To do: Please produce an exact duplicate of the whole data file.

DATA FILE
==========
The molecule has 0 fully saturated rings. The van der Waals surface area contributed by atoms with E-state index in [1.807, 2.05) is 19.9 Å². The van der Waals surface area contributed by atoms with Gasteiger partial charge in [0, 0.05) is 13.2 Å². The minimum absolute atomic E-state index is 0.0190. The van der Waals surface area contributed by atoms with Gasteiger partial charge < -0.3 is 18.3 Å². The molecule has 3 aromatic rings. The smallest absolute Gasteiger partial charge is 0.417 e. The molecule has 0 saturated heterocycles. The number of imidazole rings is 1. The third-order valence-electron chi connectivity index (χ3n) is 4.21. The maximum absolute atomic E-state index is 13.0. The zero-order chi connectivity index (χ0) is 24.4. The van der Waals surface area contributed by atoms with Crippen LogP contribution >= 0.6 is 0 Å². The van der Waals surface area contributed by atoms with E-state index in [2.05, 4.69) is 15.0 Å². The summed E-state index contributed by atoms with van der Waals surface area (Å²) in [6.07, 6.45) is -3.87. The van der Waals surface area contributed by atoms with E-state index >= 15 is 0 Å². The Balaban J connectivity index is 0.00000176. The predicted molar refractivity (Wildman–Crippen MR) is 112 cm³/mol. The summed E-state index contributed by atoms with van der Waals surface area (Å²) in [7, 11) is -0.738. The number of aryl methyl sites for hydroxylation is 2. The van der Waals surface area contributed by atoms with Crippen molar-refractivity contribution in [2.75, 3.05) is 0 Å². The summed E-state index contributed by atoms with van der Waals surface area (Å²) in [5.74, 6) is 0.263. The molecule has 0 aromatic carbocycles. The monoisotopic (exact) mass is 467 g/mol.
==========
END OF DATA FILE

The molecule has 0 fully saturated rings. The van der Waals surface area contributed by atoms with E-state index in [1.807, 2.05) is 19.9 Å². The van der Waals surface area contributed by atoms with Gasteiger partial charge in [0, 0.05) is 13.2 Å². The minimum absolute atomic E-state index is 0.0190. The van der Waals surface area contributed by atoms with Gasteiger partial charge < -0.3 is 18.3 Å². The molecule has 3 aromatic rings. The smallest absolute Gasteiger partial charge is 0.417 e. The molecule has 0 saturated heterocycles. The number of imidazole rings is 1. The third-order valence-electron chi connectivity index (χ3n) is 4.21. The maximum absolute atomic E-state index is 13.0. The zero-order chi connectivity index (χ0) is 24.4. The van der Waals surface area contributed by atoms with Crippen LogP contribution >= 0.6 is 0 Å². The van der Waals surface area contributed by atoms with E-state index in [2.05, 4.69) is 15.0 Å². The summed E-state index contributed by atoms with van der Waals surface area (Å²) in [6.07, 6.45) is -3.87. The van der Waals surface area contributed by atoms with E-state index >= 15 is 0 Å². The Balaban J connectivity index is 0.00000176. The predicted molar refractivity (Wildman–Crippen MR) is 112 cm³/mol. The summed E-state index contributed by atoms with van der Waals surface area (Å²) in [7, 11) is -0.738. The number of aryl methyl sites for hydroxylation is 2. The van der Waals surface area contributed by atoms with Crippen molar-refractivity contribution in [2.75, 3.05) is 0 Å². The summed E-state index contributed by atoms with van der Waals surface area (Å²) in [5.74, 6) is 0.263. The molecule has 0 aromatic carbocycles. The monoisotopic (exact) mass is 467 g/mol.